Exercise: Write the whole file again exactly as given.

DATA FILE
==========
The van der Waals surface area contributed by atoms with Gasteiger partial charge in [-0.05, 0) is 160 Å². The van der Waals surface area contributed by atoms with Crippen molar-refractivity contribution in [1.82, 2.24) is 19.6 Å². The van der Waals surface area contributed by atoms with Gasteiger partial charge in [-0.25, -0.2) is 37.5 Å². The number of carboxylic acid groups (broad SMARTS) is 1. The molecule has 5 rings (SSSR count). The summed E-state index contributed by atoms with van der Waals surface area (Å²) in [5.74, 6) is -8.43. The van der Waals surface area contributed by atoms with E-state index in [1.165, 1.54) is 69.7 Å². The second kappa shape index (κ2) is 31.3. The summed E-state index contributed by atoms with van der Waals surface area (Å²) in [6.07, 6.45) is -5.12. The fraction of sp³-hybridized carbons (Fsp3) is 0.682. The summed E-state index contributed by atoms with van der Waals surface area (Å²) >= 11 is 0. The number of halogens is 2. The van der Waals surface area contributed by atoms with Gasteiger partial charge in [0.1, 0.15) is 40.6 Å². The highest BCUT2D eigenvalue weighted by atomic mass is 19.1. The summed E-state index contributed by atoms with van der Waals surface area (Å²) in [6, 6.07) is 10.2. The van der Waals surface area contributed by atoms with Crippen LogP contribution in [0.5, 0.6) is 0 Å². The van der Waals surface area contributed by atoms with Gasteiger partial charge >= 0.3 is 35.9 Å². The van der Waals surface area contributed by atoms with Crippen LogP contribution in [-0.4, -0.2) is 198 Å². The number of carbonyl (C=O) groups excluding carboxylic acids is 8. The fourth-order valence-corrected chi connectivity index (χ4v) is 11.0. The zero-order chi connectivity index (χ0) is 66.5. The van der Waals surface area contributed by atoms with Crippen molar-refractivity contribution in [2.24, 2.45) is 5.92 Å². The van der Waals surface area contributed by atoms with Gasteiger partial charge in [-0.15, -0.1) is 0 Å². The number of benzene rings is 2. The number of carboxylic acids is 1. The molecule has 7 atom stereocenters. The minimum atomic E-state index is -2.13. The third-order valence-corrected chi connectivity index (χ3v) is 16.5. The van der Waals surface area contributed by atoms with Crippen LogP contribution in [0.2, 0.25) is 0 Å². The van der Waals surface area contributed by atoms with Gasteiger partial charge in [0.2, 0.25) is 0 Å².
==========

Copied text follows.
The van der Waals surface area contributed by atoms with Gasteiger partial charge in [-0.05, 0) is 160 Å². The van der Waals surface area contributed by atoms with Crippen molar-refractivity contribution in [1.82, 2.24) is 19.6 Å². The van der Waals surface area contributed by atoms with Gasteiger partial charge in [-0.25, -0.2) is 37.5 Å². The number of carboxylic acid groups (broad SMARTS) is 1. The molecule has 5 rings (SSSR count). The summed E-state index contributed by atoms with van der Waals surface area (Å²) in [5.74, 6) is -8.43. The van der Waals surface area contributed by atoms with E-state index in [1.165, 1.54) is 69.7 Å². The second kappa shape index (κ2) is 31.3. The summed E-state index contributed by atoms with van der Waals surface area (Å²) in [6.07, 6.45) is -5.12. The fraction of sp³-hybridized carbons (Fsp3) is 0.682. The summed E-state index contributed by atoms with van der Waals surface area (Å²) >= 11 is 0. The number of halogens is 2. The van der Waals surface area contributed by atoms with Gasteiger partial charge in [0.1, 0.15) is 40.6 Å². The highest BCUT2D eigenvalue weighted by atomic mass is 19.1. The summed E-state index contributed by atoms with van der Waals surface area (Å²) in [6, 6.07) is 10.2. The van der Waals surface area contributed by atoms with Crippen LogP contribution in [0.5, 0.6) is 0 Å². The van der Waals surface area contributed by atoms with Gasteiger partial charge >= 0.3 is 35.9 Å². The van der Waals surface area contributed by atoms with Crippen LogP contribution in [-0.4, -0.2) is 198 Å². The number of carbonyl (C=O) groups excluding carboxylic acids is 8. The fourth-order valence-corrected chi connectivity index (χ4v) is 11.0. The zero-order chi connectivity index (χ0) is 66.5. The van der Waals surface area contributed by atoms with Crippen molar-refractivity contribution in [2.24, 2.45) is 5.92 Å². The van der Waals surface area contributed by atoms with Gasteiger partial charge in [-0.15, -0.1) is 0 Å². The number of benzene rings is 2. The number of carboxylic acids is 1. The molecule has 7 atom stereocenters. The minimum atomic E-state index is -2.13. The third-order valence-corrected chi connectivity index (χ3v) is 16.5. The van der Waals surface area contributed by atoms with Crippen LogP contribution in [0.2, 0.25) is 0 Å². The van der Waals surface area contributed by atoms with Gasteiger partial charge in [0.2, 0.25) is 0 Å².